tiero - Fotolia
Anyone who reviewed the impact of the PCI DSS 3.0 changes on organizations two years ago might recall a set of...
requirements marked "Requirement X is a best practice until June 30, 2015, after which it becomes a requirement." If their response was "we can handle that later," it's time to realize "later" is about to arrive.
When the PCI SSC released the final PCI DSS 3.0 standard in November 2013, it realized some of the requirement modifications would have an outsized impact on organizations. It provided merchants and service providers with a 20-month grace period to slowly adapt to those changes. This tip takes a look at the previously optional requirements that are about to become mandatory and their impact on organizations.
One side note -- the PCI SSC recently released another update to PCI DSS, version 3.1. This update specifically covers the use of insecure SSL/TLS protocols and does not alter any of the delayed PCI DSS 3.0 requirements. While you should be developing an action plan for PCI DSS 3.1, you should definitely tackle these items first.
Physical security of card reading devices
Requirement 9.9 requires merchants to "protect devices that capture payment card data via direct physical interaction with the card from tampering and substitution." This requirement, designed to protect against skimming and other techniques that tamper with the reader itself, applies to merchants involved in card-present transactions.
If an organization has point-of-sale devices that allow customers or employees to swipe payment cards, it has a few months left to get its act together on this point. Organizations need to document and follow policies for maintaining an inventory of all card swipe devices, inspecting those devices periodically and conducting training of personnel about the importance of physical security and the risks posed by device tampering.
Penetration testing methodology updates
One of the biggest changes to PCI DSS 3.0 involves the rigor of the methodology used for penetration testing, outlined in Requirement 11.3. The PCI Council is becoming much more prescriptive about the scope of the testing and the techniques used by testers. All tests performed after June 30 must follow the new standards.
It's a good idea to read the details in the standard during any redesign of the methodology, but here are the basics: First, organizations must use an industry-accepted approach for testing, with the council recommending NIST SP800-115. Second, the testing must include internal and external tests of all cardholder data environment components, including scope-reduction techniques such as network segmentation. Third, include both network- and application-layer tests. Finally, organizations must tie testing to a risk review and retain documentation of the testing and remediation results on a formal retention schedule.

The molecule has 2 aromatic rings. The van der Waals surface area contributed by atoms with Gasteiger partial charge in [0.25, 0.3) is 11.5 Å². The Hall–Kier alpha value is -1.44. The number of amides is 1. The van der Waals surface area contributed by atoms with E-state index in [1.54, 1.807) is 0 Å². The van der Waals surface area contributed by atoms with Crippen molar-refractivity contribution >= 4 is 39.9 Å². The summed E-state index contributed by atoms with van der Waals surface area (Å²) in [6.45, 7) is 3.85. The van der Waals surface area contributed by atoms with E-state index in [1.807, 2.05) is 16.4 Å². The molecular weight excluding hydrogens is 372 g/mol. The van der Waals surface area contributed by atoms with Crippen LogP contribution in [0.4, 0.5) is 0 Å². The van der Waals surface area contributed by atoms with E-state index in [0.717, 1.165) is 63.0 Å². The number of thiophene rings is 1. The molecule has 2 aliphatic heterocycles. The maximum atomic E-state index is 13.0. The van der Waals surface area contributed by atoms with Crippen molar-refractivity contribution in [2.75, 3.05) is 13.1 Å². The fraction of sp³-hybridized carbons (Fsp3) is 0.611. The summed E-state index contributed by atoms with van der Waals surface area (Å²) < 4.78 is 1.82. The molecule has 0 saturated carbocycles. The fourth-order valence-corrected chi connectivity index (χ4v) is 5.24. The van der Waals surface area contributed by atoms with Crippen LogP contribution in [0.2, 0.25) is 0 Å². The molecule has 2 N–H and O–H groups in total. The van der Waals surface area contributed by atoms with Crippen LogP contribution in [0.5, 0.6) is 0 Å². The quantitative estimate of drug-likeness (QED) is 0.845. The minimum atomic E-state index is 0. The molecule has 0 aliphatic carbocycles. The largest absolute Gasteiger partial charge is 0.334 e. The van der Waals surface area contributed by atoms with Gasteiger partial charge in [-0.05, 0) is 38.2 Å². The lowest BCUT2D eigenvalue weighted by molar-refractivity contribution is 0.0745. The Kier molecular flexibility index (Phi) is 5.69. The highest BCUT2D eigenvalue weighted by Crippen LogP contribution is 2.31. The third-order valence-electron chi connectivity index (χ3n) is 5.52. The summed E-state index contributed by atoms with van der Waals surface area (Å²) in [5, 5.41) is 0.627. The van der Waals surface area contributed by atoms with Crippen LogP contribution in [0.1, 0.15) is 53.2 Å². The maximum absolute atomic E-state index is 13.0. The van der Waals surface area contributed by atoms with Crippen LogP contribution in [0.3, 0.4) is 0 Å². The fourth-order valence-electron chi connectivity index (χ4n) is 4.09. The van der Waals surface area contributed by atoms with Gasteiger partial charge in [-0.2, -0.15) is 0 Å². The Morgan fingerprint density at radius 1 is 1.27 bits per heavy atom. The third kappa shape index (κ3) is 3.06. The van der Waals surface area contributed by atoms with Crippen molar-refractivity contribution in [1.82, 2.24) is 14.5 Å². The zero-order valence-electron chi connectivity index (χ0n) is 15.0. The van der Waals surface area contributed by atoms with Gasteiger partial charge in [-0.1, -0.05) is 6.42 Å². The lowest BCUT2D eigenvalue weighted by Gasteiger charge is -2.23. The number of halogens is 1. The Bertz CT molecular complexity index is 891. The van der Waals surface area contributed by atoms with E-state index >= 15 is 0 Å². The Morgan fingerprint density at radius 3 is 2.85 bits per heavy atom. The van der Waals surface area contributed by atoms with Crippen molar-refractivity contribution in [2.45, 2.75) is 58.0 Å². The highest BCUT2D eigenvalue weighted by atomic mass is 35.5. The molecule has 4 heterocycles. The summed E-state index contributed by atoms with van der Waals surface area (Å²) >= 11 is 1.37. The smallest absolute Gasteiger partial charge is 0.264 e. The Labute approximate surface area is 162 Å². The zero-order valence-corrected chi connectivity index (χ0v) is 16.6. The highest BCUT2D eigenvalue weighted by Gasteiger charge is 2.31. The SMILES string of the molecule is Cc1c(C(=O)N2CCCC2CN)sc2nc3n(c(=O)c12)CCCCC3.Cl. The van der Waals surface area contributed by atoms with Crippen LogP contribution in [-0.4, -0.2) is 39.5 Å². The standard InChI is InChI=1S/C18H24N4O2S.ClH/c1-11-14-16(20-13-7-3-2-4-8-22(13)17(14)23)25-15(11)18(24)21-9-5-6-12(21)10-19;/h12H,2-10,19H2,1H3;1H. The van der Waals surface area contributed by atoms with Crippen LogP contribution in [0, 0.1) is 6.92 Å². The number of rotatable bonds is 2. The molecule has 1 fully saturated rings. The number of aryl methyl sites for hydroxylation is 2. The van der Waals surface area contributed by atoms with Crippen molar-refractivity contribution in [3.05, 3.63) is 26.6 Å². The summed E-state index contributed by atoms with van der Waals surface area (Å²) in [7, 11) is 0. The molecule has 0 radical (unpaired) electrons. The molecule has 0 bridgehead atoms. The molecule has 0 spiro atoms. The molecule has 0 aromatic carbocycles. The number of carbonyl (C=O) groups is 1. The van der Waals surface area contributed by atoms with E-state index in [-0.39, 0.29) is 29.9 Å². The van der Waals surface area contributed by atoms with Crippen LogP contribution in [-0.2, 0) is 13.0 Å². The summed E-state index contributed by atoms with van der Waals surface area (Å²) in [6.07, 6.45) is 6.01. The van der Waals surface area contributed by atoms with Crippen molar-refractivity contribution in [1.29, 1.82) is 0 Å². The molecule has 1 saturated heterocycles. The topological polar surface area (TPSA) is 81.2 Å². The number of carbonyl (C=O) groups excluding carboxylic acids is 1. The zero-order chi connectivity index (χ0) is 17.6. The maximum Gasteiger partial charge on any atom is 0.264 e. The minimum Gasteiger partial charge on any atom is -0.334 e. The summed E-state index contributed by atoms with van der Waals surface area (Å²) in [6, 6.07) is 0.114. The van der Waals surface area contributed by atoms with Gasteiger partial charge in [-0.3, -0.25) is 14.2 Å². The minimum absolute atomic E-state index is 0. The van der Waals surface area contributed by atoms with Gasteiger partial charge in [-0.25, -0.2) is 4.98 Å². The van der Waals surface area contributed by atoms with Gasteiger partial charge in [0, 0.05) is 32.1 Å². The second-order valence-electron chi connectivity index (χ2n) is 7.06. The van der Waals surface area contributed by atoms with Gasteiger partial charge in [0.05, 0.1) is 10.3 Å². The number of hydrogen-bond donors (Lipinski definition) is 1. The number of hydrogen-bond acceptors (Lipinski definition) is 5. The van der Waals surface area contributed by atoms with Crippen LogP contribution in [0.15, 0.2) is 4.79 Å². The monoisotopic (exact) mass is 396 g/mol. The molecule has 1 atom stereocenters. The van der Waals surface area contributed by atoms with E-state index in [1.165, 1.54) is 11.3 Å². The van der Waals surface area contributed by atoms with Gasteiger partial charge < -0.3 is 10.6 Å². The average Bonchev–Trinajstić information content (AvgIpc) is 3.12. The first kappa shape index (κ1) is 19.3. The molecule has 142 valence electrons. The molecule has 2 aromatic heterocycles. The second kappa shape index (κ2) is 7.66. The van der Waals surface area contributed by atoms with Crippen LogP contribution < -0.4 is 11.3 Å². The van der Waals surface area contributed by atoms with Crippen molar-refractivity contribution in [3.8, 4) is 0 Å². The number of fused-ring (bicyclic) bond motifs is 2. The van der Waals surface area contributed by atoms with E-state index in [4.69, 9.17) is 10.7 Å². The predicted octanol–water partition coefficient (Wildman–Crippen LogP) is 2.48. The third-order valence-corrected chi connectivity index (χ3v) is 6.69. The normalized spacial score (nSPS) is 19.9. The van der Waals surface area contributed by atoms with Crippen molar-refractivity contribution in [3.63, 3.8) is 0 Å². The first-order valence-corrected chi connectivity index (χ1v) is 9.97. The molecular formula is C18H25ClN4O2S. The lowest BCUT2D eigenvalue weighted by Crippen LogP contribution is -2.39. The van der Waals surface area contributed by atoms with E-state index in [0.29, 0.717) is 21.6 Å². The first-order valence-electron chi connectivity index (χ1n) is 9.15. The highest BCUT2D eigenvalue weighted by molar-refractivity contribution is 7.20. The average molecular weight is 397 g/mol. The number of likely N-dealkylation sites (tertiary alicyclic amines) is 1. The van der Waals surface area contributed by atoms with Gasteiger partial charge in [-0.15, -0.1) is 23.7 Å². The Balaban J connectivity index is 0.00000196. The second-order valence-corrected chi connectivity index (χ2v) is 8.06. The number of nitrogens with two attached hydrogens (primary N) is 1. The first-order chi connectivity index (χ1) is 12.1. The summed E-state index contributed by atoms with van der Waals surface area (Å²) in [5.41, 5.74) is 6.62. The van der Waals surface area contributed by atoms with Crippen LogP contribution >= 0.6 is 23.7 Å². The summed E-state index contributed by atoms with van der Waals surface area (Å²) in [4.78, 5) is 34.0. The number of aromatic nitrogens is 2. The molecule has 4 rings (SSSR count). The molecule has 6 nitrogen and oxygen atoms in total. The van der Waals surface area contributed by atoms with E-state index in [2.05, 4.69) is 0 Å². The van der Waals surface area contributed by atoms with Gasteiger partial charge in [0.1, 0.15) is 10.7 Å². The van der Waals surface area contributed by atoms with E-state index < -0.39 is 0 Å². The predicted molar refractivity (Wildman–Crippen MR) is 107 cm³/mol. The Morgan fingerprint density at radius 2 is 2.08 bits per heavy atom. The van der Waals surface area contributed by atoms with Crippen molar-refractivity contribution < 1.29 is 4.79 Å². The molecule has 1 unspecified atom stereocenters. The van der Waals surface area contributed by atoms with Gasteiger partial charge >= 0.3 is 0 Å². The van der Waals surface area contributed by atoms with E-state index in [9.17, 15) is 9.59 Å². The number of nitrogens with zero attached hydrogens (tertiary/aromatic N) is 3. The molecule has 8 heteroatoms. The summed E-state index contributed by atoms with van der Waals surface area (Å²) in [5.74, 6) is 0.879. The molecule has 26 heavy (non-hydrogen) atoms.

Authentication and session management
The most recent version of the OWASP Top 10 Web application security threats rated broken authentication and session management as the second-highest threat facing Web applications today. Recognizing this, the PCI SSC added details about mitigating this risk to the PCI DSS 3.0 standard to Requirement 6.5.10 and used the June 30 deadline as an opportunity for developers to revisit their work.
The standard recommends developers follow secure coding practices. Web application developers must flag session tokens as secure, remove session IDs from URLs that may be captured in logs, and rotate and expire session IDs after authentication. This may require substantial reworking of Web applications, so it's time to get moving.
Two more PCI requirements for service providers
That's all merchants need to handle as far as new requirements coming online in June. Service providers, on the other hand, have two additional requirements to address. The first of these, Requirement 8.5.1, applies to service providers who remotely access customer systems. The update requires that they use unique credentials for each customer, rather than a shared master password across all accounts.
Service providers also must follow the new requirement in section 12.9. This one is more administrative, requiring that they send customers a written notice that explains the service provider is responsible for PCI DSS compliance for cardholder data that they store, process or transmit on behalf of the customer.
There are still a few months left before the deployment of these new requirements. It's a good time to get those projects rolling and allow a little wiggle room to become PCI DSS 3.0 compliant -- especially since PCI DSS 3.1 is now a reality.
About the author:
Mike Chapple, Ph. D., CISA, CISSP, is a senior director of IT with the University of Notre Dame. He previously served as an information security researcher with the National Security Agency and the U.S. Air Force. Chapple is a frequent contributor to SearchSecurity.com, and serves as its resident expert on enterprise compliance, frameworks and standards for its Ask the Experts panel. He is a technical editor for SearchSecurity.com and Information Security magazine and the author of several information security books, including the CISSP Prep Guide and Information Security Illuminated.